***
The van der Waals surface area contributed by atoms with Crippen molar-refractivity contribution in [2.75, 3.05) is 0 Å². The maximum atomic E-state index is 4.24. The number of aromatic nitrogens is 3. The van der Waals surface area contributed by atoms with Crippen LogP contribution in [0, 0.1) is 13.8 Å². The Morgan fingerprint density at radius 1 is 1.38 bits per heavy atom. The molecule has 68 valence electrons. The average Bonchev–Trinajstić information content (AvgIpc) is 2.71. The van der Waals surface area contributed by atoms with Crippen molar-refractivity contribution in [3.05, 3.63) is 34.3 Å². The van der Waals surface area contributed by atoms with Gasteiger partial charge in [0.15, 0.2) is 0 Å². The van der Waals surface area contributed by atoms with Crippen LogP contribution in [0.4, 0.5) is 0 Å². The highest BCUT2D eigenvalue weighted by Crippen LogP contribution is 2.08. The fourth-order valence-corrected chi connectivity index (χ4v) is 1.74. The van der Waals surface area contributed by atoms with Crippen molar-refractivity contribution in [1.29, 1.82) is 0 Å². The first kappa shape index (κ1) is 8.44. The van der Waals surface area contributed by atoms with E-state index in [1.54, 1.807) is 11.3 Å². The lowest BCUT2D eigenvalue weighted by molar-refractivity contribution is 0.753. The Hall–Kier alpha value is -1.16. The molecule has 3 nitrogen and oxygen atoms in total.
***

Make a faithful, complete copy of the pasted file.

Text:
The van der Waals surface area contributed by atoms with Crippen molar-refractivity contribution in [2.75, 3.05) is 0 Å². The maximum atomic E-state index is 4.24. The number of aromatic nitrogens is 3. The van der Waals surface area contributed by atoms with Crippen LogP contribution in [0, 0.1) is 13.8 Å². The Morgan fingerprint density at radius 1 is 1.38 bits per heavy atom. The molecule has 68 valence electrons. The average Bonchev–Trinajstić information content (AvgIpc) is 2.71. The van der Waals surface area contributed by atoms with Crippen molar-refractivity contribution in [3.05, 3.63) is 34.3 Å². The van der Waals surface area contributed by atoms with Gasteiger partial charge in [0.15, 0.2) is 0 Å². The van der Waals surface area contributed by atoms with Crippen LogP contribution in [0.4, 0.5) is 0 Å². The highest BCUT2D eigenvalue weighted by Crippen LogP contribution is 2.08. The fourth-order valence-corrected chi connectivity index (χ4v) is 1.74. The van der Waals surface area contributed by atoms with Crippen molar-refractivity contribution in [1.29, 1.82) is 0 Å². The first kappa shape index (κ1) is 8.44. The van der Waals surface area contributed by atoms with E-state index in [1.54, 1.807) is 11.3 Å². The lowest BCUT2D eigenvalue weighted by molar-refractivity contribution is 0.753. The Hall–Kier alpha value is -1.16. The molecule has 3 nitrogen and oxygen atoms in total.